“I love Norwich because it’s beautiful and quaint but busy,” says Grosvenor Fish Bar owner and Tourism Superstar winner Duane Dibartolomeo
- Credit: Archant
He reinvigorated a long-running fish and chip business making it one of the go to places in the quirky Norwich Lanes area. Reporter SOPHIE WYLLIE spoke to Duane Dibartolomeo owner of Grosvenor Fish Bar and winner of a major tourism award.
He credits his welcoming hospitality and creative culinary skills to his parents.
And it is those very skills which have made American-born Grosvenor Fish Bar owner Duane Dibartolomeo, who has just won the Tourism Superstar prize in this year's VisitEngland Awards for Excellence.
He said: 'I don't feel I go to work. It is a lot of fun. I liked experimenting with food. When I'm in the restaurant it is like I'm back in my mum's kitchen.'
But despite his apparent confidence among his staff and customers, Mr Dibartolomeo, 57, is a relative newcomer to the restaurant industry after taking over the fish and chip business in April 2012.
He runs the Grosvenor Fish Bar on Lower Goat Lane with his partner of 14 years Christian Motta, 49, whose parents used to run the business.
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Born in Miami, the fish and chip shop owner was one of nine children and started cooking and doing household chores along with his siblings from a young age.
He said: 'We took care of each other.'
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Mr Dibartolomeo's mother stayed at home looking after the family and his father was a lawyer.
'My parents always had a welcoming attitude to people who came to our house and that is how I see things in the business. I want people to feel welcome and comfortable.'
He described the nights before Easter and Christmas in his family home surrounded by food and each of the siblings had a signature dish.
His favourite family meal was roasted peppers with sausages.
After studying psychology at the University of Florida in his late teens, he embarked on a career in marketing and advertising for over 25 years.
Despite working in New York with big worldwide companies he lost interest in the industry so he joined forces with his Norwich-born partner Mr Motta in 2002.
The couple set up a furniture design line in New York.
But everything changed when Mr Dibartolomeo went travelling around Europe in 2010.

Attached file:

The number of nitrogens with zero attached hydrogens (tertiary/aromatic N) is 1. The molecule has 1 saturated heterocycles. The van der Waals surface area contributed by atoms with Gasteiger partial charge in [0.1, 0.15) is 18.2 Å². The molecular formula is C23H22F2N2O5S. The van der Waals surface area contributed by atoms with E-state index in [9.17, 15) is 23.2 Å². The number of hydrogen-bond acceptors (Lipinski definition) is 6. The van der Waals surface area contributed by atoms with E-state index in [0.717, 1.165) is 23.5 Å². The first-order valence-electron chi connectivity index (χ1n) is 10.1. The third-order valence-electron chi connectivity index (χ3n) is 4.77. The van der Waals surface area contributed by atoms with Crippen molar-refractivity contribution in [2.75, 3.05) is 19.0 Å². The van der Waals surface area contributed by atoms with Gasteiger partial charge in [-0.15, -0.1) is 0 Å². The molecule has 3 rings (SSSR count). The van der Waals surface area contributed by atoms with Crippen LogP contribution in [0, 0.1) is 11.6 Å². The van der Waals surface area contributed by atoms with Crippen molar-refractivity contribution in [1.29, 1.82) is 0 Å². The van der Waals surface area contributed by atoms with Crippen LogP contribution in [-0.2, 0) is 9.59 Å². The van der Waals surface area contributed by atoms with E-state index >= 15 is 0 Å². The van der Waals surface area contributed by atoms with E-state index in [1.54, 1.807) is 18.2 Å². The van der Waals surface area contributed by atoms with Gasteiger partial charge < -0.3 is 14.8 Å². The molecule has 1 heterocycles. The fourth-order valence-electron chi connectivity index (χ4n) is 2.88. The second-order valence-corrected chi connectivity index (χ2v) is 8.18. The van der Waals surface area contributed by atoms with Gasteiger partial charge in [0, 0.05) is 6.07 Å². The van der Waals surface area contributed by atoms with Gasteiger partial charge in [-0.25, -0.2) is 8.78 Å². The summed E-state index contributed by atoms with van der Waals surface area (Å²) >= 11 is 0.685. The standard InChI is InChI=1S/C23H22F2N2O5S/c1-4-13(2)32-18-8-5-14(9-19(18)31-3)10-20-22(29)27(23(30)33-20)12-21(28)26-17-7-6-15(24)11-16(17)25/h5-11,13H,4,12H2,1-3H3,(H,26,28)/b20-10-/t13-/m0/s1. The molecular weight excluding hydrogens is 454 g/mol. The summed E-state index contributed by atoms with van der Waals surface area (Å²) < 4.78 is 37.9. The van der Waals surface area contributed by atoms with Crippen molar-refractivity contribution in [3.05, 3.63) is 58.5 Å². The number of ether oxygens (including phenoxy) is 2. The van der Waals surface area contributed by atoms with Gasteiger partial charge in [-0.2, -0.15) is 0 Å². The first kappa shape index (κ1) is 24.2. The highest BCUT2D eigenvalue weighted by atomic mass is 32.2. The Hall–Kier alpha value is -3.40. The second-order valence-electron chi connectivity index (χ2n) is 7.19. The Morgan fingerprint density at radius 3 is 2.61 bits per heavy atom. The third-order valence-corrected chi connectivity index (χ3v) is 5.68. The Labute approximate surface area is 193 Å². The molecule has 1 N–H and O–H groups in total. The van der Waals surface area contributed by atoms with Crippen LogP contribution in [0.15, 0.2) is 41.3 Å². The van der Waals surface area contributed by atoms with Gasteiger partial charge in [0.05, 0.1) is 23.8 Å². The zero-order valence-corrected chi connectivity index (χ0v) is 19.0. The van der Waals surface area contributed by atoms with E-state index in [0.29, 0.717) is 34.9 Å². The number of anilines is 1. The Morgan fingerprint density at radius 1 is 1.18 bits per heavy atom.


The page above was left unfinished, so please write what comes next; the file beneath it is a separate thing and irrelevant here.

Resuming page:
He said: 'Christian told me, 'If you go to the UK you have to see my parents in Norwich.' I came to Norwich and from the first minute I was there I knew it was amazing.
'I loved the city because it was so beautiful and quaint but busy. People were kind. Grosvenor Fish Bar was for sale and I wanted that shop.'
It had been a traditional fish and chip restaurant for about 80 years and Mr Motta's parents had run the business for 35 years.
Speaking about the first time he tasted fish and chips, Mr Dibartolomeo added: 'It didn't taste like fast food. It tasted really good.'
He and his partner took over Grosvenor Fish Bar in April 2012 and spent a year and a half upgrading the basement restaurant area - now called the Bunker because of its unintentional resemblance to an Anderson shelter.
Mr Dibartolomeo said the refurbishment happened 'organically' and materials including wood and metal were used because they were inexpensive not because they were fashionable.
He added the batter recipe had not changed for decades and the menu includes traditional fish and chip shop staples to more unusual recipes including steamed cod tacos.
Customers range from people who have been visiting the eatery for several years to families, holidaymakers and people on a night out.
Mr Dibartolomeo said the golden rules for independent restaurants were appreciate residents, being welcoming and serving good honest food.
He was surprised to be nominated for the Tourism Superstar award and enjoyed telling visitors about what Norwich had to offer.
'We are so lucky we ended up in the Norwich Lanes. It is constantly evolving.
'The choice of food on offer in Norwich across the board is good.'
Mr Dibartolomeo added the city, its residents and visitors were supportive of independent restaurants and businesses.